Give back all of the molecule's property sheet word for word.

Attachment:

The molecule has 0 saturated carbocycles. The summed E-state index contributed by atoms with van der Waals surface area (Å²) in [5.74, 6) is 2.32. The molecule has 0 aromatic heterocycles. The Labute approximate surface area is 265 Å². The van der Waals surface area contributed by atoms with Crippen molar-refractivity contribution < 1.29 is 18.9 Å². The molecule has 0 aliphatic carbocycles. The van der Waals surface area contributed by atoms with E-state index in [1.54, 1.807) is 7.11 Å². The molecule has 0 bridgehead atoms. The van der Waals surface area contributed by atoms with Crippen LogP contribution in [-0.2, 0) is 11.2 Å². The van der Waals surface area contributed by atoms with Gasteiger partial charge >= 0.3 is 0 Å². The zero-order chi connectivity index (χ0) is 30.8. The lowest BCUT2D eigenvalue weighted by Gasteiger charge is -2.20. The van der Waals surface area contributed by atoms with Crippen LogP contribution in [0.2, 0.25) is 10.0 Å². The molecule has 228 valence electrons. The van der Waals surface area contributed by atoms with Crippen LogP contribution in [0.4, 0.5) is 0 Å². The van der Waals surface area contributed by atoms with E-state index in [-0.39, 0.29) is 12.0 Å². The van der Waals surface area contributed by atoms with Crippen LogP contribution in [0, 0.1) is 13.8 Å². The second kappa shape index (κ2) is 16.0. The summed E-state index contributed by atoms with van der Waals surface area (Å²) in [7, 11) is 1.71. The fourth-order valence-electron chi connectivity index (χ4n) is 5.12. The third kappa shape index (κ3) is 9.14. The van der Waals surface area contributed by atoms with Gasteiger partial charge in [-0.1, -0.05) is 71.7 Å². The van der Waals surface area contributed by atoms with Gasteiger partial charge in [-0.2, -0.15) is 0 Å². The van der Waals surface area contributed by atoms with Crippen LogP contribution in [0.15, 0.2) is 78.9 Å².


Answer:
The molecule has 0 saturated carbocycles. The summed E-state index contributed by atoms with van der Waals surface area (Å²) in [5.74, 6) is 2.32. The molecule has 0 aromatic heterocycles. The Labute approximate surface area is 265 Å². The van der Waals surface area contributed by atoms with Crippen molar-refractivity contribution < 1.29 is 18.9 Å². The molecule has 0 aliphatic carbocycles. The van der Waals surface area contributed by atoms with E-state index in [1.54, 1.807) is 7.11 Å². The molecule has 0 bridgehead atoms. The van der Waals surface area contributed by atoms with Crippen LogP contribution in [-0.2, 0) is 11.2 Å². The van der Waals surface area contributed by atoms with Gasteiger partial charge >= 0.3 is 0 Å². The zero-order chi connectivity index (χ0) is 30.8. The lowest BCUT2D eigenvalue weighted by Gasteiger charge is -2.20. The van der Waals surface area contributed by atoms with Crippen LogP contribution in [0.2, 0.25) is 10.0 Å². The molecule has 228 valence electrons. The van der Waals surface area contributed by atoms with Crippen LogP contribution in [0.4, 0.5) is 0 Å². The van der Waals surface area contributed by atoms with E-state index in [-0.39, 0.29) is 12.0 Å². The van der Waals surface area contributed by atoms with Crippen LogP contribution in [0, 0.1) is 13.8 Å². The second kappa shape index (κ2) is 16.0. The summed E-state index contributed by atoms with van der Waals surface area (Å²) in [7, 11) is 1.71. The fourth-order valence-electron chi connectivity index (χ4n) is 5.12. The third kappa shape index (κ3) is 9.14. The van der Waals surface area contributed by atoms with Gasteiger partial charge in [-0.1, -0.05) is 71.7 Å². The van der Waals surface area contributed by atoms with Gasteiger partial charge in [-0.2, -0.15) is 0 Å². The van der Waals surface area contributed by atoms with Crippen LogP contribution in [0.15, 0.2) is 78.9 Å².